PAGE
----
One of the main things we’re trying to do with Jerome is open up all of our Library data for you to do things with. By this we mean that we want to expose as much as possible of what we know using a properly open licence such as CC0. Unfortunately, we’re hitting a few snags with this. None are insurmountable but we’re having to tread carefully, particularly with issues of licensing.
The licensing of data is an interesting one, since we run into a whole bunch of questions around who actually owns the information in our catalogue. Since it’s all factual information (and you can’t copyright a fact) then surely it’s a free for all – except that EU law introduces a curve ball in the form of database right. Broadly speaking this provides specific protection for collections of records, but not the records themselves.
Jerome at this point begins to play merry hell with licensing since (as far as catalogue data) is concerned we never touch the database, we only ask for catalogue information on a specific record and then scrape it back into our own collection. Since we’re only dealing with facts about a work (and not the work itself, which clearly is copyrighted1) then theoretically we may (or may not) be in the clear to do what we want. Personally, I’m waiting for some definitive legal advice before going any further on this one.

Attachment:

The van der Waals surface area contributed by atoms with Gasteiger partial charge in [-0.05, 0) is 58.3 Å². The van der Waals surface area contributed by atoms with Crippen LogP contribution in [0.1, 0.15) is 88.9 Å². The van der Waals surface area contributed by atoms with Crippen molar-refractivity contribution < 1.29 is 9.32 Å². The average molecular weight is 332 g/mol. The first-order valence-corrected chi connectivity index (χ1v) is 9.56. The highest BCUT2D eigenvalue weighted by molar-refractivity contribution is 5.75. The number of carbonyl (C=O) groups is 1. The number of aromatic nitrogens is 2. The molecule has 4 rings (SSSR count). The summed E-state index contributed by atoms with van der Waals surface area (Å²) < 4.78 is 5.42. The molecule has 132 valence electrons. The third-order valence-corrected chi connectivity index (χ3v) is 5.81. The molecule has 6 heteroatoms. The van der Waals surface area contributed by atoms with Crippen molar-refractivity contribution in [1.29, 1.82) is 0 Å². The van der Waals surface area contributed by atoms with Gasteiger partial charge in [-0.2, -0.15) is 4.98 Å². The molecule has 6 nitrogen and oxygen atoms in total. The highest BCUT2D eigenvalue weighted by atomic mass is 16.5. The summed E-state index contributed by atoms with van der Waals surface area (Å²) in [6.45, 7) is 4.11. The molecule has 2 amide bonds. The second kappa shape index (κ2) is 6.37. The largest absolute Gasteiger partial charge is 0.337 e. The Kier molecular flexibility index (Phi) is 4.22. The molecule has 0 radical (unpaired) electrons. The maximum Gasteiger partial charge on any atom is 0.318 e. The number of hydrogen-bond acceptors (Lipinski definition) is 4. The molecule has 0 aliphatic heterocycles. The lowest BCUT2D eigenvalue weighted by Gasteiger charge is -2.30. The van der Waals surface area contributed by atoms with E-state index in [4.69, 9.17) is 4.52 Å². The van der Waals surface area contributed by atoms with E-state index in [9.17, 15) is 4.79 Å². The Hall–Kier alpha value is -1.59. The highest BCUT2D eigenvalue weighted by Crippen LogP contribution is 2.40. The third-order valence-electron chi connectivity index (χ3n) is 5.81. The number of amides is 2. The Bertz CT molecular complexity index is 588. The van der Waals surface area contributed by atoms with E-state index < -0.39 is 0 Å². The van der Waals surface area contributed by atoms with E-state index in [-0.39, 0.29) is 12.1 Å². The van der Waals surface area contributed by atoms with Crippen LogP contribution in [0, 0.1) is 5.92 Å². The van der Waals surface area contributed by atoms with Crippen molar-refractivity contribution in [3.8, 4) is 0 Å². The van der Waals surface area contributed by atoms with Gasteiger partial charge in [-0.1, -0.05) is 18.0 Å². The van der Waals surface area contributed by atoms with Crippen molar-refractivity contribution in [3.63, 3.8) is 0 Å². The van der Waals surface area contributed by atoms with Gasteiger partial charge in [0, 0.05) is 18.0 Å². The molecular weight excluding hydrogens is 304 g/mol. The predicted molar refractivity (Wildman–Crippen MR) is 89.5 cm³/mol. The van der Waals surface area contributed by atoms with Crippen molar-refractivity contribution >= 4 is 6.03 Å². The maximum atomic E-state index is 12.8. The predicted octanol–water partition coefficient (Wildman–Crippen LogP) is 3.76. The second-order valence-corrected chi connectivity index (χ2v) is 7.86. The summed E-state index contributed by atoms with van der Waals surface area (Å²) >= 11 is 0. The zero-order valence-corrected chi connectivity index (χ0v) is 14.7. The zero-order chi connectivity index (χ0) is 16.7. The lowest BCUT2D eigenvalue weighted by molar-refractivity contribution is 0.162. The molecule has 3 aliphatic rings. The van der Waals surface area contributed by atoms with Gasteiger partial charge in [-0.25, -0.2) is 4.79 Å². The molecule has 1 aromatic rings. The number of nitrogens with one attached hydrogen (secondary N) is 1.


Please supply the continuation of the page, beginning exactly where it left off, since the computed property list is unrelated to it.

So, assuming for a moment that all legal wrangling over licensing has been sorted out we still hit a problem of how we subsequently expose that data in a useful way. The beautiful thing about standards is that there are so many to choose from, and we have a list of ways to expose data including MARC, XML, JSON, CSV, BibTeX, RIS, RDF, COinS and more. These are then subsequently mixed up even further using various standards for metadata, although we seem to have decided that Dublin Core is the way to go.
Fortunately since we’ve built our own data abstraction layer which (loosely) follows Dublin Core this is going to be slightly easier, but still ultimately a pain. We’re also making sure that we talk to other people engaged in open library data so that we can agree on at least a few basic things, ensuring data can be effortlessly collated from multiple sources.
We’ll have data with you as soon as possible, just let us work out the kinks of licensing and formatting first.
- Unless it’s public domain, in which case it isn’t [↩]